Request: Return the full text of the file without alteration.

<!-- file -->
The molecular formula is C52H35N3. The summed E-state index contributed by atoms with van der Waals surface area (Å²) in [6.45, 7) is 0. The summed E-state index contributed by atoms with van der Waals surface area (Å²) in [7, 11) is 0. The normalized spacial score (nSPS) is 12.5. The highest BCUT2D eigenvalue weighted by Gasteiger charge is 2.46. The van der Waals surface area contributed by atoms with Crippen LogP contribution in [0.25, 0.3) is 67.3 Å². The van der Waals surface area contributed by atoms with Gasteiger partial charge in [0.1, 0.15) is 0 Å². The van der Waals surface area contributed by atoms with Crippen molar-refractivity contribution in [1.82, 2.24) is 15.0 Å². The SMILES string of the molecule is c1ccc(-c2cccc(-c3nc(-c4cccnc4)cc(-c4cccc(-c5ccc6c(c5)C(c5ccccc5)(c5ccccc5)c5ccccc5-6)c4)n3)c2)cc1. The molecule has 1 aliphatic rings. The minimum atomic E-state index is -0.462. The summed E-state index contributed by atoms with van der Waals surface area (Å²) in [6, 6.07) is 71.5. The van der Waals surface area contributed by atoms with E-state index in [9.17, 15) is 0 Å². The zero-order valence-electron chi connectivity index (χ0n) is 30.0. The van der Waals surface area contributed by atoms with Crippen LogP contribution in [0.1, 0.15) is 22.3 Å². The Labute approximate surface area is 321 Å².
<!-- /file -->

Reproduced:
The molecular formula is C52H35N3. The summed E-state index contributed by atoms with van der Waals surface area (Å²) in [6.45, 7) is 0. The summed E-state index contributed by atoms with van der Waals surface area (Å²) in [7, 11) is 0. The normalized spacial score (nSPS) is 12.5. The highest BCUT2D eigenvalue weighted by Gasteiger charge is 2.46. The van der Waals surface area contributed by atoms with Crippen LogP contribution in [0.25, 0.3) is 67.3 Å². The van der Waals surface area contributed by atoms with Gasteiger partial charge in [0.1, 0.15) is 0 Å². The van der Waals surface area contributed by atoms with Crippen molar-refractivity contribution in [1.82, 2.24) is 15.0 Å². The SMILES string of the molecule is c1ccc(-c2cccc(-c3nc(-c4cccnc4)cc(-c4cccc(-c5ccc6c(c5)C(c5ccccc5)(c5ccccc5)c5ccccc5-6)c4)n3)c2)cc1. The molecule has 1 aliphatic rings. The minimum atomic E-state index is -0.462. The summed E-state index contributed by atoms with van der Waals surface area (Å²) in [6, 6.07) is 71.5. The van der Waals surface area contributed by atoms with E-state index in [9.17, 15) is 0 Å². The zero-order valence-electron chi connectivity index (χ0n) is 30.0. The van der Waals surface area contributed by atoms with Crippen LogP contribution in [0.1, 0.15) is 22.3 Å². The Labute approximate surface area is 321 Å².